From the Dean
As I mentioned last week, the SMHS will testify before the House Appropriations Committee—Education and Environment Division at the state capitol on Tuesday afternoon. Recently retired Altru CEO Dave Molmen will join me in testifying on behalf of the UND SMHS Advisory Council that he chairs. Dave has graciously agreed to continue in this role for the remainder of time that the North Dakota Legislature is in session (through April 2019). This current legislative session is likely to be pretty intense.Earlier this week, the legislators issued their prediction of state revenues for the upcoming biennium and arrived at a figure below the estimate used by Gov. Burgum for his executive budget, and below the estimate provided by IHS Markit, a firm lawmakers hired to provide a second opinion on state revenues. It assumes a price of $42.50 per barrel of North Dakota oil for the 2019-2021 biennium. Another prediction on state income for the biennium will be available in March, so we will just have to wait and see what the revenue picture looks like then.
As you know, the financial and budget uncertainty is on the minds of faculty and staff members. On one hand, we obviously cannot spend more than we have in revenue. (In all of my years as a clinician/educator/administrator, I’ve never had a budget shortfall—and I don’t intend to start now.) On the other hand, the UND SMHS already runs quite efficiently, especially given the fact that we need to operate three regional campus operations (in Fargo, Bismarck, and Minot, along with rural programs like ROME [Rural Opportunities in Medical Education]). In fact, when I looked at the data regarding our operations a while ago, we were in the top three medical schools nationally as to the ratio of students (78 students in each of the four-year curricula) to campus locations (four). But we need to operate all four clinical/educational programs as well as our rural clinical experiences to accommodate the requisite educational experiences in-state for our third- and fourth-year medical students, and to give communities around the state the chance to attract students who might want to return to practice there.
During my testimony, I’m going to outline some of the School’s significant educational accomplishments over the past decade wherein the Healthcare Workforce Initiative was rolled out (you’ll be able to see my slides after I post them next week following our testimony). Here is a preview of some of the highlights of the presentation:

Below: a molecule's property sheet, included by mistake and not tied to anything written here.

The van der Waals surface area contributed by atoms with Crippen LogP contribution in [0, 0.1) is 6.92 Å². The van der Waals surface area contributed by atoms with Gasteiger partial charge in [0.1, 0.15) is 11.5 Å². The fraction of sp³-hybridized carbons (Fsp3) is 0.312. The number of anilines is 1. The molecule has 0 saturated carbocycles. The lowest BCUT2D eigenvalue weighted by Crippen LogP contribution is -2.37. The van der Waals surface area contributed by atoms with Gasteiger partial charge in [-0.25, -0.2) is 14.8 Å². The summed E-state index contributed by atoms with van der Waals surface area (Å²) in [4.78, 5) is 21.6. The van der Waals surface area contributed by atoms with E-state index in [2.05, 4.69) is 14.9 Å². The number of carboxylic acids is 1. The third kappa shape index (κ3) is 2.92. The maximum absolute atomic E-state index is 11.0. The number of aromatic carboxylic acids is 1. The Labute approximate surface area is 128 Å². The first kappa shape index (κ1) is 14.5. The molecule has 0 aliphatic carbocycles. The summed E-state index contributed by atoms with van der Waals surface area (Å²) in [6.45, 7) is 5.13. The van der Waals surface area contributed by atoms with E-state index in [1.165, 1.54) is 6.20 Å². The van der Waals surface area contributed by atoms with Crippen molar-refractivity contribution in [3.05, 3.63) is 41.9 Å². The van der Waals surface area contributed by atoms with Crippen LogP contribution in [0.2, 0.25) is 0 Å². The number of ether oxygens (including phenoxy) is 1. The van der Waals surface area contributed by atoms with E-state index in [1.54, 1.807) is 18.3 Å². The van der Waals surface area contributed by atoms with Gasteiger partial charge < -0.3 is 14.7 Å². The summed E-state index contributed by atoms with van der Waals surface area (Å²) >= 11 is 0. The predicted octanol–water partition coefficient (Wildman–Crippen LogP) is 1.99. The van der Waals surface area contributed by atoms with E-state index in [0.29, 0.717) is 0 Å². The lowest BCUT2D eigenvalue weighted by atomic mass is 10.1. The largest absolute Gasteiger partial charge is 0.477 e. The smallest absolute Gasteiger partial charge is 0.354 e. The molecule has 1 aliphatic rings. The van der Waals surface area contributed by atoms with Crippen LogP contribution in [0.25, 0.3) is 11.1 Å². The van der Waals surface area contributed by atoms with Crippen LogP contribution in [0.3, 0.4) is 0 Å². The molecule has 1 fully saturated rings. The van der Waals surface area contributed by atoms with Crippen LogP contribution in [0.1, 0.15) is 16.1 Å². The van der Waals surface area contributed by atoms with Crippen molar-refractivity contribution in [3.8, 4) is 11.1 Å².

- A decade ago, two of three (67%) of the North Dakotans going to medical school that year went to UND; one in three went out of state. We’re now up to five out of six (83%) of all students who are legal residents of our state and go to medical school do so at the UND SMHS.
- A decade ago, medical student debt at graduation was at about the 75th percentile nationally, meaning that our medical students had more debt on average than students at most other medical schools in the U.S. Now, their average debt is down to about the 33rd percentile, meaning significantly less debt than that of most medical students in the U.S.
- A decade ago, we were well below the national average (about the 25th percentile) as to the retention of our medical school graduates who ended up practicing in-state. Now we are well above the national average (around the 67th percentile).
- Looking at the medical and other health science program completion rates (the percent of entering students who end up graduating), we find that the vast majority of entering students graduate. Specifically, we can boast a 94 percent success rate. In fact, for the last three years, our medical students have a completion rate of 95 percent.
So while the legislative session promises to be a nail-biter because of the revenue/budget uncertainty, I think that the School’s accomplishments will stand us in good stead, thanks to the fantastic efforts of our faculty, staff, and especially students. I’ll have more to share with you as the legislative session progresses.
Joshua Wynne, MD, MBA, MPH
UND Vice President for Health Affairs
Dean, UND School of Medicine & Health Sciences